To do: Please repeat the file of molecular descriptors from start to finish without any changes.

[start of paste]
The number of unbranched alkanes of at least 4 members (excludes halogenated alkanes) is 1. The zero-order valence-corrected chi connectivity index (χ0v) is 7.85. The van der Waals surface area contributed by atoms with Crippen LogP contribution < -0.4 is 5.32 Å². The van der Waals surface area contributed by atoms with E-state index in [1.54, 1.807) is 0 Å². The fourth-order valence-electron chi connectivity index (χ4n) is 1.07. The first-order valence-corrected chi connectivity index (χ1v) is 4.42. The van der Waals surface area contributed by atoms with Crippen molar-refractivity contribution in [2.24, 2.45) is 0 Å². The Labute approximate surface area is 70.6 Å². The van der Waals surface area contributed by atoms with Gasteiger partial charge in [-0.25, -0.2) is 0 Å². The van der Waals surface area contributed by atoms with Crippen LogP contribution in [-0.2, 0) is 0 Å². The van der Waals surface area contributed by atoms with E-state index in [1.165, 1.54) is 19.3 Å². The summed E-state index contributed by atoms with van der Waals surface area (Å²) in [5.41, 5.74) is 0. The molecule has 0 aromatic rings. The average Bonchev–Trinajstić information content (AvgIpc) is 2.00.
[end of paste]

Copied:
The number of unbranched alkanes of at least 4 members (excludes halogenated alkanes) is 1. The zero-order valence-corrected chi connectivity index (χ0v) is 7.85. The van der Waals surface area contributed by atoms with Crippen LogP contribution < -0.4 is 5.32 Å². The van der Waals surface area contributed by atoms with E-state index in [1.54, 1.807) is 0 Å². The fourth-order valence-electron chi connectivity index (χ4n) is 1.07. The first-order valence-corrected chi connectivity index (χ1v) is 4.42. The van der Waals surface area contributed by atoms with Crippen molar-refractivity contribution in [2.24, 2.45) is 0 Å². The Labute approximate surface area is 70.6 Å². The van der Waals surface area contributed by atoms with Gasteiger partial charge in [-0.25, -0.2) is 0 Å². The van der Waals surface area contributed by atoms with Crippen LogP contribution in [-0.2, 0) is 0 Å². The van der Waals surface area contributed by atoms with E-state index in [1.165, 1.54) is 19.3 Å². The summed E-state index contributed by atoms with van der Waals surface area (Å²) in [5.41, 5.74) is 0. The molecule has 0 aromatic rings. The average Bonchev–Trinajstić information content (AvgIpc) is 2.00.